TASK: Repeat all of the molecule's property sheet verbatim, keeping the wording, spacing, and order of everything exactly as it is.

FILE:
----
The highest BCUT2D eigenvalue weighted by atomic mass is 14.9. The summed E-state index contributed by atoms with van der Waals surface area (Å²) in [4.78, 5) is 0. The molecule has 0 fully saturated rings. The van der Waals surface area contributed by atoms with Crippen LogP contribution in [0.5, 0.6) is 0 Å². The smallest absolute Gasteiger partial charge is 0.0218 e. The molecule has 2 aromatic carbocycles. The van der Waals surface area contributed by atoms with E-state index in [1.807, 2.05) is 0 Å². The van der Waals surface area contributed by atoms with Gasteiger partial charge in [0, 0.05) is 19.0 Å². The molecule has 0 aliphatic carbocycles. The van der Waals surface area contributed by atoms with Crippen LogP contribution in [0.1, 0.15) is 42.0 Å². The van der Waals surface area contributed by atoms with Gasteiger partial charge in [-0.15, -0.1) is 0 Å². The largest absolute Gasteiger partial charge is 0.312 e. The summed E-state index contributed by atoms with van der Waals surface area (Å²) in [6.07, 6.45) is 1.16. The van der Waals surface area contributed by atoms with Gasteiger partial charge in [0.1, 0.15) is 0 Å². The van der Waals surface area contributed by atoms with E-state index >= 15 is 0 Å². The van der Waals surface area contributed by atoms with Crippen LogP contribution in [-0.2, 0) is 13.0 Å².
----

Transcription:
The highest BCUT2D eigenvalue weighted by atomic mass is 14.9. The summed E-state index contributed by atoms with van der Waals surface area (Å²) in [4.78, 5) is 0. The molecule has 0 fully saturated rings. The van der Waals surface area contributed by atoms with Crippen LogP contribution in [0.5, 0.6) is 0 Å². The smallest absolute Gasteiger partial charge is 0.0218 e. The molecule has 2 aromatic carbocycles. The van der Waals surface area contributed by atoms with E-state index in [1.807, 2.05) is 0 Å². The van der Waals surface area contributed by atoms with Gasteiger partial charge in [0, 0.05) is 19.0 Å². The molecule has 0 aliphatic carbocycles. The van der Waals surface area contributed by atoms with Crippen LogP contribution in [0.1, 0.15) is 42.0 Å². The van der Waals surface area contributed by atoms with Gasteiger partial charge in [-0.15, -0.1) is 0 Å². The largest absolute Gasteiger partial charge is 0.312 e. The summed E-state index contributed by atoms with van der Waals surface area (Å²) in [6.07, 6.45) is 1.16. The van der Waals surface area contributed by atoms with Gasteiger partial charge in [0.1, 0.15) is 0 Å². The van der Waals surface area contributed by atoms with E-state index >= 15 is 0 Å². The van der Waals surface area contributed by atoms with Crippen LogP contribution in [-0.2, 0) is 13.0 Å².